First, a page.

Blue Mosque


Asia, Turkey

Istanbul

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A City of Turkey

 

 

"There, God, man, nature and art have together created and placed the most marvelous point of view that the human eye can contemplate on earth."

Lamartine's words are fitting tribute to this unique city, rising from the sparkling waters of Bosphorus into striking skyline of domes and minarets, bridging the continents of Europe and Asia and linking Black Sea to Sea of Marmara.

This strategic setting has dictated the city's destiny as an imperial capital for 1600 years. Istanbul is founded 2600 years ago and was made Roman capital by Emperor Constantine, and following the division of the empire, it became Byzantine metropolis. In 1453, the city that possessed the mightiest fortifications of Western world fell to Ottoman Turks, led by their tempestuous young sultan, Mehmet II.

In the most cosmopolitan of cities, past and present are synthesized. Byzantine brilliance and Ottoman opulence blend into this bustling port city, with its great liners at anchor and its little fishing boats bobbing on the waves. 

Everywhere the city contrasts are apparent, from the sirens of ships to the timeless sound of muezzins calling the faithful to prayer, and from the sunlight flashing off the golden crescents on the domes of mosques to the hypnotic gaze of Byzantine mosaic figures.

So often silhouetted by flaming sunset in the old city, set on triangular promontory between Golden Horn and Bosphorus, and defended on the landward side by the massive Byzantine walls. Here Emperor Justinian built Christendom's greatest church, St. Sophia.

Yet rivaling the basilica in magnificence are Mosque of Sultan Suleiman the Magnificent, built by Turkey's greatest architect Sinan, and Mosque of Sultan Ahmet I, Blue Mosque, with its six minarets and blue Iznik tiles.

Dominating the old city is the mysterious labyrinth of Topkapi Palace, the seat of Ottoman sultans for 300 years. It was here that the power politics of ruling an empire, that stretched from the Gates of Vienna to Persian Gulf, were played out against background of harem intrigue. The jeweled turban crests, silken kaftans and priceless Chinese porcelains of the palace, bear witness to the grandeur of bygone era.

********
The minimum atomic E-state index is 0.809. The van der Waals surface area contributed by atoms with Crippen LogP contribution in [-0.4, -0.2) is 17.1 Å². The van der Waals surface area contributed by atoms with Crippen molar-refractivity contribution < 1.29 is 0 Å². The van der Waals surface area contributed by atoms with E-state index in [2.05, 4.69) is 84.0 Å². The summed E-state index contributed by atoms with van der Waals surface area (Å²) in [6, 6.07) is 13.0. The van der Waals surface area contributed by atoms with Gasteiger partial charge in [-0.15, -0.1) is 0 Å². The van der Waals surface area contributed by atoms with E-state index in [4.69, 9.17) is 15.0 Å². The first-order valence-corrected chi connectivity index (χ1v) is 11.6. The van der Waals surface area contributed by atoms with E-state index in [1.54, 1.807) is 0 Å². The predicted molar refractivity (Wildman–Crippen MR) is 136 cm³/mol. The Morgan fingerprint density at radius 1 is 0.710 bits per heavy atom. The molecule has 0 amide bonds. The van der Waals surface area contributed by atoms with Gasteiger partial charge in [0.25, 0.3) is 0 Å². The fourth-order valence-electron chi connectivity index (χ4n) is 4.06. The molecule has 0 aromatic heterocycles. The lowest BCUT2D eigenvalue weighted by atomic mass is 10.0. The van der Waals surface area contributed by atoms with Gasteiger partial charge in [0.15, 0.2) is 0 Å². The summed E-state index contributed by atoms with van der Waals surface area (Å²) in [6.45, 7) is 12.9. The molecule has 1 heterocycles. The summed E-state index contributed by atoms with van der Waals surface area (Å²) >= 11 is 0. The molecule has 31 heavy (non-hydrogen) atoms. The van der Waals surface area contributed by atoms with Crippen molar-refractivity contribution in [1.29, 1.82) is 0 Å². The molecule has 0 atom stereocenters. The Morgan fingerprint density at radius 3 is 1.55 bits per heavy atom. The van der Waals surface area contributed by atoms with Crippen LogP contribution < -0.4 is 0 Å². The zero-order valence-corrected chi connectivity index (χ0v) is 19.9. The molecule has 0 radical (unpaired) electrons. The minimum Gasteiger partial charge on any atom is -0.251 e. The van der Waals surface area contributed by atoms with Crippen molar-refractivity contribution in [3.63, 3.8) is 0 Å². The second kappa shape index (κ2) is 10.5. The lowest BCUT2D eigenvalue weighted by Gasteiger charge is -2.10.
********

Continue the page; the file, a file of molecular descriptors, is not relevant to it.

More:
Beside Topkapi Palace is Hippodrome and the heart of another empire. The calm of Hippodrome today contrasts with its violent Byzantine past of reckless chariot races and rebellion that left 30,000 corpses on this spot. Just inside the city walls is the other face of Byzantine world, the formalized splendor of the mosaics of St. Saviour in Chora.

From this kaleidoscope of past civilizations to patchwork of crafts and Istanbul's great Covered Bazaar. Within this maze of shops is an array of all Turkey's crafts; the sparkle of jeweler, the glint of beaten copper and the rainbow colors of oriental carpets.

Indeed, Turkish crafts are but a reflection of this colorful country, and one has only to look at Istanbul's natural setting to appreciate the vividness of these hues, from the deep blue of Bosphorus to the dark green of the cypresses lining its blank.

Here too, on Bosporus, is another collage of bygone grace and jet-age living. As the boat, which leaves Galata Bridge zigzags up Bosphorus, the eye darts from lovely Ottoman wooden villas or "Yali" to the bold forms of modern hotels, from the gaily painted hulls of fishing boats to the sleek lines of racing yachts, and from the humble fishing villages to the dramatic outline of Bosphorus Suspension Bridge, the newest symbol of the link between East and West.

With night the city bursts into brilliance of another kind; glasses clink over plates of sea food and sequins shimmer with the tinkle of tiny cymbals as oriental dancers express the age old seduction of East.

 

 

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